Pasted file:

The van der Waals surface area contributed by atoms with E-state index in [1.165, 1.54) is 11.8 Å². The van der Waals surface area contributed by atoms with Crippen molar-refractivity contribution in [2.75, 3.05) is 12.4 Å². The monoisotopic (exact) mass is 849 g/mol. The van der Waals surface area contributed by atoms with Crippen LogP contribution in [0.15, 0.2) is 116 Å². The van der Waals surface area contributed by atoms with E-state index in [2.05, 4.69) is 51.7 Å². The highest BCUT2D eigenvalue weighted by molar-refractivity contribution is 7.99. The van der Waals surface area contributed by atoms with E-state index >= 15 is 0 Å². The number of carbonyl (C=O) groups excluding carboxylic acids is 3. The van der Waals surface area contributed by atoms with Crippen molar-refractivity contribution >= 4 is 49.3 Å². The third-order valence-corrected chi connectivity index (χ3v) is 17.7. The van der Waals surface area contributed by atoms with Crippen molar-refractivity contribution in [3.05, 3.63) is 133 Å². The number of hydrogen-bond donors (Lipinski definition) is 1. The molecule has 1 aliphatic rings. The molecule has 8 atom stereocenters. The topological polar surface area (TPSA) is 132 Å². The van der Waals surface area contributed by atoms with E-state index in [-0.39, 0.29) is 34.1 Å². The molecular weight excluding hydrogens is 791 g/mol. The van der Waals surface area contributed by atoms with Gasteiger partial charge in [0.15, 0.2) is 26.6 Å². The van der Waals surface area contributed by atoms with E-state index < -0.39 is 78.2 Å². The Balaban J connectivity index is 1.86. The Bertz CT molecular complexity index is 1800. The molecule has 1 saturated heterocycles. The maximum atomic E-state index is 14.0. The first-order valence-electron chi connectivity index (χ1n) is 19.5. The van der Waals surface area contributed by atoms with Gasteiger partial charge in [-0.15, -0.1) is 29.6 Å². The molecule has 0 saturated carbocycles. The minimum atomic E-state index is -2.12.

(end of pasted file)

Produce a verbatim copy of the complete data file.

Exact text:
The van der Waals surface area contributed by atoms with E-state index in [1.165, 1.54) is 11.8 Å². The van der Waals surface area contributed by atoms with Crippen molar-refractivity contribution in [2.75, 3.05) is 12.4 Å². The monoisotopic (exact) mass is 849 g/mol. The van der Waals surface area contributed by atoms with Crippen LogP contribution in [0.15, 0.2) is 116 Å². The van der Waals surface area contributed by atoms with E-state index in [2.05, 4.69) is 51.7 Å². The highest BCUT2D eigenvalue weighted by molar-refractivity contribution is 7.99. The van der Waals surface area contributed by atoms with E-state index >= 15 is 0 Å². The number of carbonyl (C=O) groups excluding carboxylic acids is 3. The van der Waals surface area contributed by atoms with Crippen molar-refractivity contribution >= 4 is 49.3 Å². The third-order valence-corrected chi connectivity index (χ3v) is 17.7. The van der Waals surface area contributed by atoms with Crippen molar-refractivity contribution in [3.05, 3.63) is 133 Å². The number of hydrogen-bond donors (Lipinski definition) is 1. The molecule has 1 aliphatic rings. The molecule has 8 atom stereocenters. The topological polar surface area (TPSA) is 132 Å². The van der Waals surface area contributed by atoms with E-state index in [-0.39, 0.29) is 34.1 Å². The molecular weight excluding hydrogens is 791 g/mol. The van der Waals surface area contributed by atoms with Gasteiger partial charge in [0.15, 0.2) is 26.6 Å². The van der Waals surface area contributed by atoms with E-state index < -0.39 is 78.2 Å². The Balaban J connectivity index is 1.86. The Bertz CT molecular complexity index is 1800. The molecule has 1 saturated heterocycles. The maximum atomic E-state index is 14.0. The first-order valence-electron chi connectivity index (χ1n) is 19.5. The van der Waals surface area contributed by atoms with Gasteiger partial charge in [-0.15, -0.1) is 29.6 Å². The molecule has 0 saturated carbocycles. The minimum atomic E-state index is -2.12.